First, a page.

In January 2019, I was formally diagnosed with anxiety, but I’ve been plagued with it all my life in truth. I’m a worrier, and I don’t remember a time when I wasn’t. My anxiety got worse throughout the year as my parents split up and I finally got diagnosed with a thyroid condition after weeks of dismissals from the doctors. I got a virus in the following January that wiped out all my energy, but after I got over that, everything seemed like it was starting to settle down. I had higher hopes for the year.

Then COVID-19 rolled into town and it all went down the shitter. 

Suddenly, faced with this viral threat I couldn’t control, I started Googling every last little symptom I experienced. Work slowed down to the point where I was staring at a screen for hours with nothing to do, having gone through even imaginary bullshit tasks to keep myself occupied. These things combined do very bad things to one’s brain. I was convinced I was worthless, that I had some kind of life-limiting disease and at worst, I would pass it on to my partner who already has a weaker immune system thanks to his diabetes. After numerous panic attacks and a lot of sleepless nights, I finally got my shit together, spoke to my GP and started medication. I embarked on CBT sessions and started getting some semblance of myself back. I’m still not there, but I’m getting better. 

And when I start to fall back into that pit of endless despair, Assassin’s Creed is there to steer me back. I started with Assassin’s Creed Odyssey in the summer, a game I hadn’t really clicked with before. It felt too overwhelming when I first started playing it – there were an insane amount of quests, many daily or weekly ones with relatively short timers on it, and an almost endless world to explore. As it turned out, all I needed was a global pandemic. I dove back into Odyssey’s version of the Peloponnesian War with aplomb, sailing from island to island to track down each little dot on the map until I could say with certainty I had seen it all. Each quest is designed to hit you in short, sharp fashion and you can complete a step of a quest, or one of the shorter side quests, in just a few minutes. The dopamine hit was real, and I found myself dipping in for half an hour here, a couple of hours there to feel as if I’d actually done something with my day. As Kassandra, I felt accomplished – a far cry from how I felt as myself.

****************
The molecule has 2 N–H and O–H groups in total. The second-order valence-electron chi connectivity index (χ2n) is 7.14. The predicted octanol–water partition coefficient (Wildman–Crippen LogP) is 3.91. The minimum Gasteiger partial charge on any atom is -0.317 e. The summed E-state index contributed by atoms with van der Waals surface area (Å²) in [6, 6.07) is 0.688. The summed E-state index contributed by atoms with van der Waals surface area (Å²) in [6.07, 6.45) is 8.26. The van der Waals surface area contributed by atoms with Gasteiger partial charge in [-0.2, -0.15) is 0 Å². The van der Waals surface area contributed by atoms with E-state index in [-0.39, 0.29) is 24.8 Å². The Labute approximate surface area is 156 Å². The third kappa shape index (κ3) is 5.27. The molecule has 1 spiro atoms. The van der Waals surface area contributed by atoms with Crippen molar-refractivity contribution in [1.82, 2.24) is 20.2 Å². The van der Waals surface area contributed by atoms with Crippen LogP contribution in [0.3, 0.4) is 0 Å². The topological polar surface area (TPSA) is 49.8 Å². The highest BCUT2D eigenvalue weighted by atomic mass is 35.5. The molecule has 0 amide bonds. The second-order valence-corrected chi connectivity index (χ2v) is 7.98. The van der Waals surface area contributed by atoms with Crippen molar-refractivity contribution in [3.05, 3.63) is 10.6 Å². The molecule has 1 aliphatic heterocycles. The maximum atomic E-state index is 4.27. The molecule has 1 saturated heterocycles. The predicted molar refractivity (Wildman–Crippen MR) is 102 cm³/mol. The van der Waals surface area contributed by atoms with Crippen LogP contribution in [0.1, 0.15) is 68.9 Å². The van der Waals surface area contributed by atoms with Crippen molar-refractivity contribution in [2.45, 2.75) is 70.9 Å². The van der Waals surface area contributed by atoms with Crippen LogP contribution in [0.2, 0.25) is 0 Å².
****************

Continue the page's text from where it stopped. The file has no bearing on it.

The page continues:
In a summer where travel was largely forbidden or dangerous, the chance to swan off to Greece and its glorious islands, even if through a screen, was more welcome than ever. And all the while, I was exploring ruins before they became ruined, strolling through squares and past landmarks that I had seen in real life (I often joke that I was able to navigate Florence and Venice thanks to my extensive knowledge of Assassin’s Creed II, but it’s also a hilarious truth) and soaking up the sunshine on beaches and hilltops inbetween stabbing people with my spear. It was the ideal escape. 

Fast forward to December, and I finally got my hands on a PS5. After blitzing through Spider-Man: Miles Morales and dabbling in Sackboy: A Big Adventure, I eventually got around to Assassin’s Creed Valhalla in January – just in time for Lockdown 3.0. This lockdown has felt different to the others. The first time, we didn’t know what was happening, and while it absolutely knocked me down and spat in my face, I at least had the summer months to look forward to. November’s lockdown was nothing in comparison and we had the promise of Christmas waiting in the wings, even if it turned out to be a smaller, quieter affair than most of us were hoping for. This time, it’s been dismal, cold and dark, so perhaps Valhalla proved to be the right tonic for that. The beauty of Norway in all its frigid glory gave way to a more untamed England, but one that’s still recognisable – so if I could only explore my back garden until Easter, then maybe I could rediscover my homeland from a different perspective.